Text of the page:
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Few books on software project management have been as influential and timeless as The Mythical Man-Month. With a blend of software engineering facts and thought-provoking opinions, Fred Brooks offers insight for anyone managing complex projects. These essays draw from his experience as project manager for the IBM System/360 computer family and then for OS/360, its massive software system. Now, 20 years after the initial publication of his book, Brooks has revisited his original ideas and added new thoughts and advice, both for readers already familiar with his work and for readers discovering it for the first time.


The added chapters contain (1) a crisp condensation of all the propositions asserted in the original book, including Brooks' central argument in The Mythical Man-Month: that large programming projects suffer management problems different from small ones due to the division of labor; that the conceptual integrity of the product is therefore critical; and that it is difficult but possible to achieve this unity; (2) Brooks' view of these propositions a generation later; (3) a reprint of his classic 1986 paper "No Silver Bullet"; and (4) today's thoughts on the 1986 assertion, "There will be no silver bullet within ten years."

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The Mythical Man-Month, Anniversary Edition: Essays On Software Engineering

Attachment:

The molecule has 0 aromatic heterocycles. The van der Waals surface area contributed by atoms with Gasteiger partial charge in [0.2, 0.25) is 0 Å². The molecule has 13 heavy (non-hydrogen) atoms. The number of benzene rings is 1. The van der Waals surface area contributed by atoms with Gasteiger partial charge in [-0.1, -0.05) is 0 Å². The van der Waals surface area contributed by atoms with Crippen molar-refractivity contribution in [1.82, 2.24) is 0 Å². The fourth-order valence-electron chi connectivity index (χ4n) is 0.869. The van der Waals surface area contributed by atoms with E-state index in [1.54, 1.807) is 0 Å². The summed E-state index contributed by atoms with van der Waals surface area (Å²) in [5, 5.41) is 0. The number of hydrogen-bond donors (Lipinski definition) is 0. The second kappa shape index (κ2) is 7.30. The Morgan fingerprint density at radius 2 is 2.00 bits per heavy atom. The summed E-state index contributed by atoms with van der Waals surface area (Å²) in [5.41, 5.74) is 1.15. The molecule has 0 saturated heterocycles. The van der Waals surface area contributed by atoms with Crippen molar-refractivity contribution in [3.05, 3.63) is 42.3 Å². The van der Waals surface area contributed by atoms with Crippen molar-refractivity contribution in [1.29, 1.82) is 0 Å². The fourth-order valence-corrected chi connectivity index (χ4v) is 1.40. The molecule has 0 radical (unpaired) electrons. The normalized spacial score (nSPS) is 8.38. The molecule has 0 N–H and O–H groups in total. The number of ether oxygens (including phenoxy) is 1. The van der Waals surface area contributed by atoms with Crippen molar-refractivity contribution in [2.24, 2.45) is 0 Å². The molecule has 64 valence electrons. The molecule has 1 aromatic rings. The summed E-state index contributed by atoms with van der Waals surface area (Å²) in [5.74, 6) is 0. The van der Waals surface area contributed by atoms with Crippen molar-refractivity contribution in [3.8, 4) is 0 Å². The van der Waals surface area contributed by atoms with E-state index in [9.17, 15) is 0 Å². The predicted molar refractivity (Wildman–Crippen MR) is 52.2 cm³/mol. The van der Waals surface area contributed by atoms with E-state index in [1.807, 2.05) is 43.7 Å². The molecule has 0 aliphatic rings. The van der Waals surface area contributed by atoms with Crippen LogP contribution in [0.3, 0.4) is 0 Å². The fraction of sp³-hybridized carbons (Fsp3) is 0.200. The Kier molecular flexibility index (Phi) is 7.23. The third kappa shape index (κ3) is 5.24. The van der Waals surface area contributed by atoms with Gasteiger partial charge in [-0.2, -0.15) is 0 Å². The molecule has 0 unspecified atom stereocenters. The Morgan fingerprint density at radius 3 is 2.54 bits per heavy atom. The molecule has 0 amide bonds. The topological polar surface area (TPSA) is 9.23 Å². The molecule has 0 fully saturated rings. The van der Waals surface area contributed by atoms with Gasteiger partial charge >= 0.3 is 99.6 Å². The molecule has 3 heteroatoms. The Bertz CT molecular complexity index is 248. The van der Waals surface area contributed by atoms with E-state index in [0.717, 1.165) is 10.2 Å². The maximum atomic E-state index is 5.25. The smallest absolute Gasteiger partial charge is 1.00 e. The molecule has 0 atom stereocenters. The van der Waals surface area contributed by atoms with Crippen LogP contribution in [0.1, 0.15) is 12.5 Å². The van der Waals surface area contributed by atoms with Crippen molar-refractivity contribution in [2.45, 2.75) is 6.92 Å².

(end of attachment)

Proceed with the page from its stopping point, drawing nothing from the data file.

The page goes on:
Average rating
5 / 5
It's a classic for a reason.
September 26th, 2015
This should be required reading for anyone attempting to run a software project of any kind. Some readers are put off by the age of this work, which does show in places. My team no longer needs a "programming clerk" who files the various revisions of our code on paper, and aids in making comparisons. We have git. However, it's not that hard to see that while we've automated that particular position, we still need it. If you have any business managing a software team, you're smart enough to read through those things and realize how they apply a bit differently now. What I most want readers to learn from this book: * The importance of having a coherent architecture before beginning to build a nontrivial piece of software, and how to enforce it throughout the development process. * That "programmer", "senior programmer", and "architect" are not the only useful programmer designations, and building a team with a flat hierarchy is not the most efficient approach to nontrivial programming projects. * Many specialties -- such as tester, toolmaster, etc. -- are highly valuable. * Rigor is your friend. Make time for architecture and testing; when complex software is done well, these will be the majority of your effort, not writing new code.
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